Limits are a natural part of entrepreneurship, and while we usually think of money and time, personal challenges are just as crucial. Speaking at TED 2017, TED Fellow and independent filmmaker Reid Davenport shared his own experience transcending physical limitations and how he is enabling other challenged folks to tell their story.
Inc.: What was the first film that changed your life?
Reid Davenport: I'm not sure that any one film changed my life. But there are two particular ones that stand out. I vividly remember watching My Left Foot. It was one of the first times I had seen someone - in this case a character - with cerebral palsy on the big screen. It was also one of the only times I remember laughing and crying at the same time. I think it was so powerful for me because it transcended the human-interest story I associated - I was about 12 - with disability in the media. It showed Christy Brown as a nuanced and complicated person.
The second film is Let the Fire Burn - for completely different reasons. My undergraduate professor and mentor Jason Osder made it. He was my advisor and confidant on the first film I ever made. When I was a senior, Let the Fire Burn came out and premiered at Tribeca. His humility, thoughtfulness and involvement in my project while directing a popular film is incredible. I thought, 'I want to be that.' I still contest that Let the Fire Burn would be at the top of my list even if I didn't know Jason because of its challenging ambiguity. I definitely tried to emulate his style in my latest film, RAMPED UP.
Tell me more about Through My Lens. How did the idea come about?
One of my best friends Daniel [Lee], who I've known since I was eight, called me up last year and said, 'I want to help you with spreading awareness and with what you're currently doing.' At that point, I had made a few short films related to disability and was speaking at universities. When we decided to form an organization, we were really struggling with how we were going to stand out. There are so many public speakers out there that we needed to be different. Towards the end of one of our initial meetings, I mentioned that eventually I wanted to give cameras to students with disabilities and encourage them to make films from their perspectives. Daniel immediately recognized that that shouldn't be a long-term goal, but that it was a way to make us stand out now.
Entrepreneurs deal with limitations, like the time they have every day, challenges in their physical abilities, and so on. How have limitations made you stronger?
So everyone has limitations, whether they be physical, socioeconomic or a host of other things. I think that's when, for whatever reason, we discover a way to circumvent a limitation after we've gotten used to confronting it. We have added energy that can manifest itself somewhere else, whether that's creatively or simply having more energy.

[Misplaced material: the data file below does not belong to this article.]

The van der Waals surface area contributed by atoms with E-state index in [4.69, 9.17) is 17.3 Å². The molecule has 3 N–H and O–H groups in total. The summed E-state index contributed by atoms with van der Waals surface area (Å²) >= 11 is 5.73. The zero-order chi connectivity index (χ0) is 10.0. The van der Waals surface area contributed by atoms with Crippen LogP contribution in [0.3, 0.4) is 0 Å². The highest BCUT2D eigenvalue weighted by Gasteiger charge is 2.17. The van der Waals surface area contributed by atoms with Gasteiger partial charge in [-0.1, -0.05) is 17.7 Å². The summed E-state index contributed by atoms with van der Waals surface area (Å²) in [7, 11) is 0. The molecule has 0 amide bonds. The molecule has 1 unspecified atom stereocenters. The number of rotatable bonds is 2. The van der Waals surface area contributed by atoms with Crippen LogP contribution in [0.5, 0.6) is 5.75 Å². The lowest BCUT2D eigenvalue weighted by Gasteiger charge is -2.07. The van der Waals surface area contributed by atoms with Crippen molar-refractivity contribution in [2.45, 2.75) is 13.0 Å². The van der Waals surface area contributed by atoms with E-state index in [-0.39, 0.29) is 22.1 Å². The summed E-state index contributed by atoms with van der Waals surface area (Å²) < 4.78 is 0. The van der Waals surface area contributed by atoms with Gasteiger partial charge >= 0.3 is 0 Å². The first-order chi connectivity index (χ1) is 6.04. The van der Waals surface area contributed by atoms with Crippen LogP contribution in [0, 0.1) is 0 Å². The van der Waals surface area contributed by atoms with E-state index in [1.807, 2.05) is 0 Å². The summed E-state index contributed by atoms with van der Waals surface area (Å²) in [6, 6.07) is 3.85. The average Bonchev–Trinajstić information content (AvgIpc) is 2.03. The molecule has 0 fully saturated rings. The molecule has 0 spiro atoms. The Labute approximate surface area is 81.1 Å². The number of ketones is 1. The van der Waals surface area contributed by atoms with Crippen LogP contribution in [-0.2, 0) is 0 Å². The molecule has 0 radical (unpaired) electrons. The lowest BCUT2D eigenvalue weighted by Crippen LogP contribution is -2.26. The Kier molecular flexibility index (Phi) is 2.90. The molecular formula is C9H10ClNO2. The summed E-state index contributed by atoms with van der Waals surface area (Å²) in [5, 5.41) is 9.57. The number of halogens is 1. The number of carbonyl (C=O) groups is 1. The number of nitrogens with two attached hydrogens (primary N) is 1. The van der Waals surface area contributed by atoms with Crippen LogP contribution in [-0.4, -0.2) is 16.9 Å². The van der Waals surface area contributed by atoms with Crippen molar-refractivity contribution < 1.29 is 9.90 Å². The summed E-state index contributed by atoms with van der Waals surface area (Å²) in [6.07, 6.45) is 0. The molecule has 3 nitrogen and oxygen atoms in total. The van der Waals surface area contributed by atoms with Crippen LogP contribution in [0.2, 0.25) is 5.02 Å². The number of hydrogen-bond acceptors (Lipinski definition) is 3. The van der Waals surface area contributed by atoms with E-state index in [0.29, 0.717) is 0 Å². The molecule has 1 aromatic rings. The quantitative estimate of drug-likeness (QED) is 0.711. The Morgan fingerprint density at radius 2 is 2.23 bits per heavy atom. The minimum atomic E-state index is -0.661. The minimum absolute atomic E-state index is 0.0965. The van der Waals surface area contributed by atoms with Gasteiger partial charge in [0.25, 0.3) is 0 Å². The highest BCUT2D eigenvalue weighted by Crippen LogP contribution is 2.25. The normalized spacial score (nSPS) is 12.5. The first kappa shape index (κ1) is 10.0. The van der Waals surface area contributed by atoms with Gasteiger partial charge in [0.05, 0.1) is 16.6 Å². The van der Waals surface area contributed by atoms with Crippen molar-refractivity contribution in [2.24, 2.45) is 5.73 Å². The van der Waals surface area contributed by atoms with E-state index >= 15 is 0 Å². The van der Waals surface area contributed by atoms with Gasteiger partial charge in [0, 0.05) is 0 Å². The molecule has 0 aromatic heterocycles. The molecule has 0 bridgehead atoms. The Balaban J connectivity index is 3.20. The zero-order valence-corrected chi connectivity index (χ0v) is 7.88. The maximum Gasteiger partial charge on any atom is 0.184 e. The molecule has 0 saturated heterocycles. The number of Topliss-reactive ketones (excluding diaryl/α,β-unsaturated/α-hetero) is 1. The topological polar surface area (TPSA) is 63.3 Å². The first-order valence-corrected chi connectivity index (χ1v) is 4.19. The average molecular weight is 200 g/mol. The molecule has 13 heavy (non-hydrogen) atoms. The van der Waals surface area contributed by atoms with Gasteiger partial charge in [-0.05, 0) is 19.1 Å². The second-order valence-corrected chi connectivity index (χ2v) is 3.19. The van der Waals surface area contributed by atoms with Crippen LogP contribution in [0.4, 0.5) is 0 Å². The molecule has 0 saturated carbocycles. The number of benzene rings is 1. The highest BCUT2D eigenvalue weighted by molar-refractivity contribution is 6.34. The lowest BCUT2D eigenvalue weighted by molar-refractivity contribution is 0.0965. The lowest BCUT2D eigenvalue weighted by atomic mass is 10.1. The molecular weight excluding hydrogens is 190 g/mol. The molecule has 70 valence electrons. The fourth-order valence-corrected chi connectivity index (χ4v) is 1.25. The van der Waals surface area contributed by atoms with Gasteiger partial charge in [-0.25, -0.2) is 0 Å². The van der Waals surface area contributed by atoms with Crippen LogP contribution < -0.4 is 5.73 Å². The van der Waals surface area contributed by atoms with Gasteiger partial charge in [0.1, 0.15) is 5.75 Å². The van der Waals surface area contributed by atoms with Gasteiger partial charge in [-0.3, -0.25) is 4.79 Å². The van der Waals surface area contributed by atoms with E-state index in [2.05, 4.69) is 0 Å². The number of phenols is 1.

We fight so hard as entrepreneurs often to represent something that we feel like is being neglected. Why is it important for people with physical challenges to tell their visual stories?
I think this is a two-fold answer. The first is that the media has gotten disability wrong and they show no signs of changing their ways. From books to shows to movies to news, disability is shown within the context of the taboo. People with disabilities are inspirational or passive or one-dimensional (or even portrayed as villains, which was a prevalent trope just decades ago and still relevant).
So who better to change the narrative than people with disabilities themselves? And with the proliferation of social media and camera phones comes the opportunity to take back the narrative. The second part of the answer lies within the medium of film itself, which relies on sight and sound. Both of these senses, even for me, are affected by disability (I move involuntarily). Impressing our senses on our work by holding the camera or not using audio or visuals can also impress what it's like to physically be us on audiences.
How do you manage the business partnership with Daniel Lee? How do your experiences complement each other?
The short answer is Daniel is the money-person and I am the content-person. Having said that, we are fully involved in each other's respective roles.
What is the biggest misnomer mainstream culture has about physically-challenged people like yourself?
That's easy! Our biggest difference is not my impairment versus your (in the general sense) lack thereof, but your preconceived notions about me. My impairment becomes a disability when those preconceived notions affect your behavior towards me.